"As the efforts to undermine and obstruct implementation of the health law heat up, administration officials and the president will be making clear case to the public that these latest attacks on funding are just one more part of a relentless campaign to stop, or hurt Obamacare," the official said. "Health care is a key part of security for middle class families and the opponents of the law would leave Americans on their own."
The White House has consistently said that defunding the law is a non-starter, but now the president is starting to regularly take that message to the public.
Some Hill Republicans, led by U.S. Sen. Ted Cruz, have urged their colleagues to use funding for Obamacare as leverage in the coming federal debt ceiling negotiations this fall. It's been a popular topic on the stump as members of Congress tour their districts during the August recess. An aide to House Majority Leader Eric Cantor told Reuters Thursday that Obamacare could be a "good leverage point" during those negotiations.
But they're starting to see some pushback. Cruz was shouted down by Obamacare supporters at a town hall meeting earlier this week, and the president himself is making a point to chide them in his own public addresses -- even when the topic is ostensibly, as it was Thursday, something else.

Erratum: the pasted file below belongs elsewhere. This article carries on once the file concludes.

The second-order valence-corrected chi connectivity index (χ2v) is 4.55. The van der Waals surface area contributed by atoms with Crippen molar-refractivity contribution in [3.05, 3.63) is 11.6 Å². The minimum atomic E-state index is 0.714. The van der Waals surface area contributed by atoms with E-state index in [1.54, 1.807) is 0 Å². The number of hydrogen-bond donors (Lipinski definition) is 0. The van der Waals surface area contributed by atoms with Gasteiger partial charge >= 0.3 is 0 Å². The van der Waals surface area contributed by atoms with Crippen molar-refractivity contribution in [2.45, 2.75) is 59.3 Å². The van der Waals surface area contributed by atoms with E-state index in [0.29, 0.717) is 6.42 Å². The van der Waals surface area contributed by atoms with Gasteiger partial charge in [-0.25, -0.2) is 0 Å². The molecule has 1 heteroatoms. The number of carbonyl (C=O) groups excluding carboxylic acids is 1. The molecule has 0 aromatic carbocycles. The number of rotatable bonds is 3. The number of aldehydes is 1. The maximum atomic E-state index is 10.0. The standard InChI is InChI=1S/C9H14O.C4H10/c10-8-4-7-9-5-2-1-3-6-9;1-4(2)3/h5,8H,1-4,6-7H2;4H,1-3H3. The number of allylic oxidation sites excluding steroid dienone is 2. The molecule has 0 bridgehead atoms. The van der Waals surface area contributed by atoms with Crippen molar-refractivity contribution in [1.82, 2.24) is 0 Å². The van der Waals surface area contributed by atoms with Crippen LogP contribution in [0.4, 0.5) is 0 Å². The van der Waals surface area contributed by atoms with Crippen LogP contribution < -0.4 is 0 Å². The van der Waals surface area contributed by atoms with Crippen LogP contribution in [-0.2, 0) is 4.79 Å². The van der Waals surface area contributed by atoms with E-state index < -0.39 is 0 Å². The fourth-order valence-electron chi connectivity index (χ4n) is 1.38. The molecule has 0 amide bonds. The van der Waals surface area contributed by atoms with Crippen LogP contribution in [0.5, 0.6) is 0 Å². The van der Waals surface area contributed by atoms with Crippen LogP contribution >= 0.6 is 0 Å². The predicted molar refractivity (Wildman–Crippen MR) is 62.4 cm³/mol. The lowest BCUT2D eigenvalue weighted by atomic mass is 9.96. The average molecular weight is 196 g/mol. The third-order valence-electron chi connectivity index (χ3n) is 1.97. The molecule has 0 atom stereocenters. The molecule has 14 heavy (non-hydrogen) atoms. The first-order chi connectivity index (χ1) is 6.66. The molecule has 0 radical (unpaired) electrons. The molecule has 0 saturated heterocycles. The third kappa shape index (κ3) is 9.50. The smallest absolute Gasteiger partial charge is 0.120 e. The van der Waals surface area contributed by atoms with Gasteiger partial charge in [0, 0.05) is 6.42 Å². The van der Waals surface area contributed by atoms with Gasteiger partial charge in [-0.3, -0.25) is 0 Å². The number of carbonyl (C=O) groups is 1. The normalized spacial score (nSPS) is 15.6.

Obama also went off on an Obamacare tangent in a July 30 speech in Chattanooga, Tenn., which was more broadly about his proposals for creating jobs and improving the economy. He characterized the Republican focus on health care as a distraction from economic issues.
"The bad news is that rather than keep our focus on what should be our priority -- which is growing our economy and creating good middle-class jobs -- we've seen a certain faction of Republicans in Congress hurt a fragile recovery by saying that they wouldn't pay the very bills that Congress racked up in the first place, threatening to shut down the people's government if they can't get rid of Obamacare," the president said.
In a White House press conference, while addressing a delay to a key provision of the health care reform law, the employer mandate, Obama berated GOPers for their "ideological fixation" with Obamacare.
"I think the really interesting question is why it is that my friends in the other party have made the idea of preventing these people from getting health care their Holy Grail, their No. 1 priority," he said.
In his weekly radio address a week later, Obama devoted his message to the administration's work to implement the law and took more swipes at the Republican preoccupation with obstructing its rollout.
"They're actually having a debate between hurting Americans who will no longer be denied affordable care just because they've been sick -- and harming the economy and millions of Americans in the process," he said. "And many Republicans are more concerned with how badly this debate will hurt them politically than they are with how badly it'll hurt the country."